Fairness overhaul may be key to Euro's success
You can argue whether or not this was the best Euro since 1988, but surprisingly, less goals were scored in the recent tourney than in 2004 - a tournament often criticized for the few goals scored. But one thing is for sure: This was the fairest Euro.
The number of red cards dropped by 50 percent in comparison to previous tournaments, and 13 of the 16 teams competing did not receive red cards. The number of yellow cards also dropped.
But these are only numbers. The change was much more visible in games. It felt like the soccer was much fairer than in recent world cups, for instance.
What caused this change? How come scenes like the Portugal-Holland match in the previous Euro, during which 16 yellow cards and four reds were awarded to players from both sides, did not repeat themselves?
UEFA, as usual, gave referees clear guidelines ahead of the tournament over how to discipline players who commit fouls. But what it also did was to give players themselves guidelines on how to treat referees, their rivals and so on. UEFA made it clear to players that they must show respect toward referees and opponents at all times. It even ordered that the word respect be sewn into the uniform of referees - and it worked.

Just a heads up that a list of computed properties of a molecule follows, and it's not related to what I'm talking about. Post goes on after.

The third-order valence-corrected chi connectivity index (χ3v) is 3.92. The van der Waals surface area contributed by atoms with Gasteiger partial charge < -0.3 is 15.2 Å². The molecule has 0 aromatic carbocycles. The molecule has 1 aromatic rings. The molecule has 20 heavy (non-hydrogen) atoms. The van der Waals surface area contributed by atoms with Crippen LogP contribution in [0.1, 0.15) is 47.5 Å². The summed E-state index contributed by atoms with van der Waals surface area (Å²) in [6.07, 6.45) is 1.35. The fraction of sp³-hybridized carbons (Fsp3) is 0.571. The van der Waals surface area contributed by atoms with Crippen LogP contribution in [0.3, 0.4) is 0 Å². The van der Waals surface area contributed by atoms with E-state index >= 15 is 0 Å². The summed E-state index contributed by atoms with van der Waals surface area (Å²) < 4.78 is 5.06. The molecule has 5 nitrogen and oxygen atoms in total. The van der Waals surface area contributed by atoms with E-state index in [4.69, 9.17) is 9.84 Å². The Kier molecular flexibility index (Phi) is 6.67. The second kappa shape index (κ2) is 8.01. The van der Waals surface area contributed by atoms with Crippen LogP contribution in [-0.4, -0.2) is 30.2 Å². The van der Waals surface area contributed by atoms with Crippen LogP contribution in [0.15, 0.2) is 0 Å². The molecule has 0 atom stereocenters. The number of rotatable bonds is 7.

Pierluigi Collina, the famed former referee with the iconic bald head, explained: "UEFA has managed to achieve exactly what it wanted, by sewing respect onto the uniform. Players respected referees more, there were less arguments, and they also respected their opponents more," Collina said. "It was a huge success."
That replays were shown on screens at the stadiums, for the first time ever, did not cause crowds to influence referees. "They didn't feel like they had anything to hide," Collina said.
Players learned a thing or two also: Sweepers, defenders and defensive midfielders who were once prone to fierce tackles are now much more versatile. They can clear balls easier, cleaner and faster. They can even dribble. That said, soccer hasn't turned soft: Flagrant fouls were still committed, but one can only hope that the trend started in this Euro will sweep down to the lower tiers and perhaps even influence soccer right here in Israel.